Tech Tries to Do it All: What Uber's Phone-Ordering Service Tells Us About Customer NeedsAdd bookmark
The concept of Uber is simple: open the app and find a ride, all with the click of a button. What started as a convenience amenity has quickly turned into a billion-dollar corporation. Its success marked the beginning of a new app-based economy. Customers now turn to their phones to order dinner from Seamless and place grocery orders on Instacart. Apps are becoming the standard way to order, leaving older business models behind.
To a younger generation who grew up with these services, finding a cab or ordering takeout through a phone call may seem archaic and inconceivable. Uber, however, tried to bring this model back. With the app’s ubiquitous presence, it was inevitable that older generations would begin adopting the platform, bringing technology challenges.
To alleviate this, Uber introduced a new method to use the rideshare service in February; 1-833-USE-UBER. By calling the number, users could request a ride between the hours of 7am and 9pm ET. In April, it expanded the service to its Uber Eats platform. The update allowed callers to order meals to be delivered to their door after the pandemic left individuals stuck in their homes.
The services were introduced to appeal to an older generation, who may not be as technologically savvy. Uber framed it as an option for customers who prefer talking to someone on the phone; essentially the opposite of the platform’s initial demographic.
But, it turns out, the service was unsuccessful. The hotline only brought in a few hundred calls each month during its initial run in New York, Florida, and Arizona. The service, which is being discontinued at the end of the year, offers a unique example of new tech’s failure in its adoption of more traditional channels.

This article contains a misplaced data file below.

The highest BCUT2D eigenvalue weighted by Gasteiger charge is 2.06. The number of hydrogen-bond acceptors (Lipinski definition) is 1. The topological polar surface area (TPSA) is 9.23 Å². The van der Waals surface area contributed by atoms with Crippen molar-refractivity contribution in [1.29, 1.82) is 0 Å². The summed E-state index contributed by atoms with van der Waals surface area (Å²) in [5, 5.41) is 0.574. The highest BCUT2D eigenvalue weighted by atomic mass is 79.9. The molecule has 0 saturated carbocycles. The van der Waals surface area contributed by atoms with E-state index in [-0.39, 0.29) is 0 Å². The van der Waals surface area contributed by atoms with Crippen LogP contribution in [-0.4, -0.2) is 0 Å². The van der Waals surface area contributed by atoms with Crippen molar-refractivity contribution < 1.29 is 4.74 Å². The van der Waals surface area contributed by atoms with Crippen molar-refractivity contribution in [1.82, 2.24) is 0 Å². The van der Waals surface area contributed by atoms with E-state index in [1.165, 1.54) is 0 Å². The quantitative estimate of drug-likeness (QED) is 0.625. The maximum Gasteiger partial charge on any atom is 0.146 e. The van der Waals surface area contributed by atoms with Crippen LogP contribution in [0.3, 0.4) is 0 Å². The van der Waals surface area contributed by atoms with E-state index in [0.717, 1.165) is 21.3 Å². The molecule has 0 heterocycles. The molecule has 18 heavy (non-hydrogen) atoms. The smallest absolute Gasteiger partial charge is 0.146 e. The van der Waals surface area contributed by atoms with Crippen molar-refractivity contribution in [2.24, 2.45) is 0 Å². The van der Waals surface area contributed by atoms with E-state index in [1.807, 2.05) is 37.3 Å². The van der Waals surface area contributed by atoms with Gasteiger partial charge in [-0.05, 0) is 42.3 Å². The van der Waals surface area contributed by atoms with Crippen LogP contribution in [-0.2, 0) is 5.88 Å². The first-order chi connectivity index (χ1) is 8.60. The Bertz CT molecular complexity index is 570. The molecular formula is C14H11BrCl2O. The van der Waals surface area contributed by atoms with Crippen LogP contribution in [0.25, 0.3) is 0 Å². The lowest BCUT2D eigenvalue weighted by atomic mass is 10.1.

What’s Old is New Again
While it is admirable that Uber attempted to be more inclusive of an older, more tech-averse demographic, the service just didn’t resonate. Omnichannel support is becoming increasingly important to customers, but in this instance, we see a specific digital channel prevail. Users will certainly continue to call customer service agents to resolve disputes regarding their rides, but Uber’s adopters remain content to use the app to connect them with rides.
To give some Uber credit, the feature was built with older demographics in mind, but the hotline really only acted as a support model to their regular service. After an initial phone call, the customer received a string of text messages giving them information about their ride, pick-up location, and destination time. This texting counterpart may have still been a struggle for users inexperienced with their smartphones. At the very least, it added another layer of effort to a service predicated on simplicity.
Additionally, there may even be older individuals already using the app; in a study of transportation barriers facing older adults with disabilities, 95% of participants who were offered an unlimited ride-sharing service subscription ended up using it as a transportation method. Only a handful used a call-in service to hail a ride; after receiving personalized training on the service an overwhelming 86% opted to use the app. Looking at this study, Uber may benefit more from individualized training for older demographics.
From a customer service standpoint, it’s interesting to see companies like Uber opt for more traditional models of phone-service. It seemingly goes against their entire business model, as the app was created as a way to avoid the hassle of calling a cab. The appeal of convenience is what initially attracted Uber customers; but just because a service is convenient, doesn’t mean it can be used by every demographic.
Some models of service just won’t appeal to everyone, and focusing on providing your customer with the best experience possible within your business model can be more effective than trying to include everyone.
Uber already offered services within the app, like the ability to order a ride on someone else’s behalf and UberAssist for disabled riders, to provide customers with increased support. It should continue to include changes that make its platform better for users, but it doesn’t need to go back on its original intentions. Upgrading your customer experience to be as inclusive as possible is important, but completely changing the method in which customers interact with your brand isn’t always necessary.
With this example, we can see firsthand how the adoption of every channel doesn’t always equate to success. The failure of 1-833-USE-UBER shows us that some customers will happily continue using services they’re comfortable with, and that’s ok. Before allocating resources to new channels, make sure it’s providing a service your customer truly wants.